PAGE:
2) If STXI cannot perform well - which means not only box office revenue but also boost sagging interest in conventions, merchandise, and previous incarnations of the show - it will spell the final end of the Star Trek machine. (Note: I predicted this after the humiliating final entry of the Next Generation movies; while that was (obviously) not true, the gap between STX and STXI is six years, larger than any other in Star Trek history, representing a significant drop in ST momentum.)

As with all ST movies, it will live or die by how well it can attract a broader audience while drawing repeat viewings from die-hard fans. Can you make the fans happy without dumbing the film down for some bone-head mass audience?

The reason Voyage Home is the most successful, both critically and commercially, movie in Star Trek history is because they got non-Star Trek fans to come and see it. (I remember at a party a while ago, a girl tried to impress me by telling me "They are not the hell your whales." People know that film; it's a good film.) STIV's creators were able to get non-Trekkers into the theaters because 1) they based it in a modern, easily relatable setting, and 2) they used a lot of humor.

(STIV is also, incidentally, the first film where Shatner earned a 7 figure salary.)

In trying to shoot the gap between a mass audience and hard-core fans, the film's creators have made a couple really good decisions, namely tapping JJ Abrams to direct and casting Zachary Quinto as Spock. Both represent two very successful science fiction TV shows ("Lost" and "Heroes") that are able to get non-sci-fi folks interested. The powers that be at Star Trek are acknowleding that they are no longer the big kid on the block. For 30 years, except for a little hiccup between 1977 and 1983, Star Trek was the end-all, be-all of science fiction. But this has not been the case for a long time (starting, probably, with the rise of the X-Files).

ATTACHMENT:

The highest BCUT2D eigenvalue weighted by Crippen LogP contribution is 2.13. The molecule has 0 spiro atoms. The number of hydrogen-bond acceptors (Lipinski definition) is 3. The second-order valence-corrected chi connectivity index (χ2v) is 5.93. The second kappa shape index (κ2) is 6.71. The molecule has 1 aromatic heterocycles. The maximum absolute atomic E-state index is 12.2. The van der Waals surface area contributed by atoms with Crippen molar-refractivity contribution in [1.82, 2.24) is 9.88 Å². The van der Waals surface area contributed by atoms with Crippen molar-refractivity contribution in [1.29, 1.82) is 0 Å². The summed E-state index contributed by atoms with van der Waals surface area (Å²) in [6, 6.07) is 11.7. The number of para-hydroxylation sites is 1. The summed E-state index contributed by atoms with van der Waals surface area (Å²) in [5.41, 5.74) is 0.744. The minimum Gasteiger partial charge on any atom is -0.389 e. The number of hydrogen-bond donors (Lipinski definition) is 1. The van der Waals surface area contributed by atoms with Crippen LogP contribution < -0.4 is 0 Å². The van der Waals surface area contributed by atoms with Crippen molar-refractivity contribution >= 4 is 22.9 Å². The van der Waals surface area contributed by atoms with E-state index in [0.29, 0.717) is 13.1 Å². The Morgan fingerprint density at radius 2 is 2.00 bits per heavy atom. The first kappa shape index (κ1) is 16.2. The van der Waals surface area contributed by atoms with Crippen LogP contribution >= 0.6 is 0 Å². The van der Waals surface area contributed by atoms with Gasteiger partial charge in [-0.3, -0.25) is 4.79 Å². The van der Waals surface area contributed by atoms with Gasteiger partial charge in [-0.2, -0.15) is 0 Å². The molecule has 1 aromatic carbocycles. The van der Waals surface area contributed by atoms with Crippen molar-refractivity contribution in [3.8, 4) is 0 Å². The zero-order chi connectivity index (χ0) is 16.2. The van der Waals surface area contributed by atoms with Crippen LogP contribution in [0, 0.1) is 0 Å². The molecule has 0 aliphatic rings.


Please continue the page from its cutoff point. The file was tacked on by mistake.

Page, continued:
On the TV side, one of the reasons that Star Trek Enterprise failed to generate any interest, beyond its first season, is it had to compete with the phenomenally well-received reboot of Battlestar Galactica. (Note: I am so disinterested in Enterprise that I didn't even hyperlink to its Wikipedia article.)

On the film side, while no one looked at the Star Wars prequel trilogy and said, "Hey, that's the future of science fiction!", the special effects of said trilogy blew anything Star Trek has done out of the proverbial space water. All of the Next Gen films (except for First Contact) felt like their creators were just doing extra-long episodes rather than movies. STXI's budget is $150 million, about 2.5 times that of Star Trek Nemesis, so one hopes that the battle scenes will look more like this (the intro scene of Revenge of the Sith)...

... than this (the horribly bland "climactic" battle from Star Trek Nemesis):

They are boldly going where they've already been, and as we saw with last year's Indiana Jones movie, nostalgia pieces can fall flat on their faces if they don't appeal to nostalgia. I don't know if they can generate the same kind of reverent fervor created by the Star Trek Phase II project, and they have a cameo of Leonard Nimoy playing an older Spock, which counts for a lot.

They will draw some non-Trekkers into the theaters, but this film will live or die by the Star Trek fans. I believe that this film will make them happy.


That is if you
can make Star Trek fans happy. As all true Star Trek fans know, the best part about loving Star Trek is hating Star Trek.